This Website is discontinued. We changed to Parstoday English
Wednesday, 30 March 2011 12:35

Rethinking the global economy

The world communities urgently need a new paradigm for human advancement, beginning with a fundamental reordering of world priorities: an immediate end to hunger, the securing of universal basic needs, and a rapid safeguarding of the environment and atmosphere.

 No longer can national self-interest, international competition and excessive commercialization form the foundation of the global economic framework.

The first true political expression of our global unity was embodied in the establishment of the United Nations in 1945. Since then, international laws have been devised to help govern relationships between nations and uphold human rights. Cross-border issues such as climate change, global poverty and conflict are uniting world public opinion and compelling governments to cooperate and plan for the man collective future. The globalization of knowledge and cultures, and the ease, with which the man can communicate and travel around the world, has further served to unite diverse people in distant countries. But the fact of our global unity is still not sufficiently expressed in the political and economic structures. The international community has yet to ensure that basic human needs, such as access to staple food, clean water and primary healthcare, are universally secured.

This cannot be achieved until nations cooperate more effectively, share their natural and economic resources, and ensure that global governance mechanisms reflect and directly support the man common needs and rights. At present, the main institutions that govern the global economy are failing to work on behalf of humanity as a whole. In particular, the major bodies (the World Bank, International Monetary Fund and World Trade Organisation) are all widely criticized for being undemocratic and furthering the interests of large corporations and rich countries. Establishing more inclusive structures of global governance will only remedy one aspect of a complex system. Another key transformation that must take place is in the man understanding and practice of ‘economics' so that government policies can become closely aligned with urgent humanitarian and ecological needs.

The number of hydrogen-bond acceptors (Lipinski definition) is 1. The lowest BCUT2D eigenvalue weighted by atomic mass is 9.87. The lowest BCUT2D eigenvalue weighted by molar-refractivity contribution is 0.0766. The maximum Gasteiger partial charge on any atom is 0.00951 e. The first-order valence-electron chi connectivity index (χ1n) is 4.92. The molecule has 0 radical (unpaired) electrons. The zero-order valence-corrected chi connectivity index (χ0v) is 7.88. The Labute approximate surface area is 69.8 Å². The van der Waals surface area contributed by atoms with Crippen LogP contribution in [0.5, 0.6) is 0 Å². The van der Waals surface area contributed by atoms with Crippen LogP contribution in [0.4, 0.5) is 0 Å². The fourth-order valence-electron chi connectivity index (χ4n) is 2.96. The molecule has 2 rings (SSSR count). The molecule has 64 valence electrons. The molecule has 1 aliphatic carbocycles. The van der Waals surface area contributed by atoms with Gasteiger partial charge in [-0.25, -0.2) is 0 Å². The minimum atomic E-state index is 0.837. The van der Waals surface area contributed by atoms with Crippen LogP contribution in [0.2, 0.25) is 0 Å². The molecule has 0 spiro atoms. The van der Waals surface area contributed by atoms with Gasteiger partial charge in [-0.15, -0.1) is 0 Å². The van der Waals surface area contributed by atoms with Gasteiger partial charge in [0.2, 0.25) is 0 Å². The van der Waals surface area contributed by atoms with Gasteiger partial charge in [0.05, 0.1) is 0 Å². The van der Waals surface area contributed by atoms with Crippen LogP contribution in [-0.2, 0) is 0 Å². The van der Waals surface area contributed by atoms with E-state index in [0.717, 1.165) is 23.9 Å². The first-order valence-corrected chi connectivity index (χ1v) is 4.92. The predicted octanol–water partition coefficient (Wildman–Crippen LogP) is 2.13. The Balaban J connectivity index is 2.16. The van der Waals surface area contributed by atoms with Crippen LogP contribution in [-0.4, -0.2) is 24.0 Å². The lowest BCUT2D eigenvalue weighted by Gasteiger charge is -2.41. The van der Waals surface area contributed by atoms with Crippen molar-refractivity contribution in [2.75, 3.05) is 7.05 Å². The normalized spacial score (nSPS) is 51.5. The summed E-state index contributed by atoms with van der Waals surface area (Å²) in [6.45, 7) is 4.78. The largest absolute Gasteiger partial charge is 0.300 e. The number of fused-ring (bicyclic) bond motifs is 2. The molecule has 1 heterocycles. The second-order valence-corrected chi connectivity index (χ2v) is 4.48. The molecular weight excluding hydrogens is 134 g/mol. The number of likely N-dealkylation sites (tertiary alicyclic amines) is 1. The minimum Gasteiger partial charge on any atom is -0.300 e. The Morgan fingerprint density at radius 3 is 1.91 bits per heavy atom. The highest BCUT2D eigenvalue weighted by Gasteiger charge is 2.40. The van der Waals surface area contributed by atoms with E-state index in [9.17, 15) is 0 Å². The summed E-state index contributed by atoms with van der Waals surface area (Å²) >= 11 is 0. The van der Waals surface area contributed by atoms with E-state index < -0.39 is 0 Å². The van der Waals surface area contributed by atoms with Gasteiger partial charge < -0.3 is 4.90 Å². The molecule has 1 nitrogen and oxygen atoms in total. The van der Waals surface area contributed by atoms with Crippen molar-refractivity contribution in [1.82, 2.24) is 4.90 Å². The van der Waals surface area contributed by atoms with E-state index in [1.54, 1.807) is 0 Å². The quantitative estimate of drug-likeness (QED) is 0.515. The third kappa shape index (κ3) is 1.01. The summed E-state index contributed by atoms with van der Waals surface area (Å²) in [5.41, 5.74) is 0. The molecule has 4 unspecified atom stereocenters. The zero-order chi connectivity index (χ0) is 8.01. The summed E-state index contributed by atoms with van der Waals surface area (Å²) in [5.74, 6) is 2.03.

The ‘neoliberal' ideology that institutionalized greed and self-interest was fundamentally discredited by the collapse of banks and a world stock market crash in 2008. As a consequence, the global financial crisis reinvigorated a long-standing debate about the importance of morality and ethics in relation to the market economy. If humanity is to survive the formidable challenges that define the man generation - including climate change, diminishing fossil fuels and global conflict - it is necessary to forge new ethical understandings that embrace the man collective values and global interdependence. The world communities urgently need a new paradigm for human advancement, beginning with a fundamental reordering of world priorities: an immediate end to hunger, the securing of universal basic needs, and a rapid safeguarding of the environment and atmosphere.

No longer can national self-interest, international competition and excessive commercialization form the foundation of the global economic framework.

The crucial first step towards creating an inclusive world system requires overhauling the outdated assumptions about human nature, reconnecting the public life with fundamental values, and rethinking the role of markets in achieving the common good. In line with what its now known about human behavior and psychology, integrating the principle of sharing into the economic system would reflect the global unity and have far-reaching implications for how the man distribute and consume the planet's wealth and resources.

Sharing the world's resources more equitably can allow building a more sustainable, cooperative and inclusive global economy - one that reflects and supports what it really means to be human.

(By Rajesh Makwana, the director and Adam Parsons the editor at Share the World's Resources)

Add comment


Security code
Refresh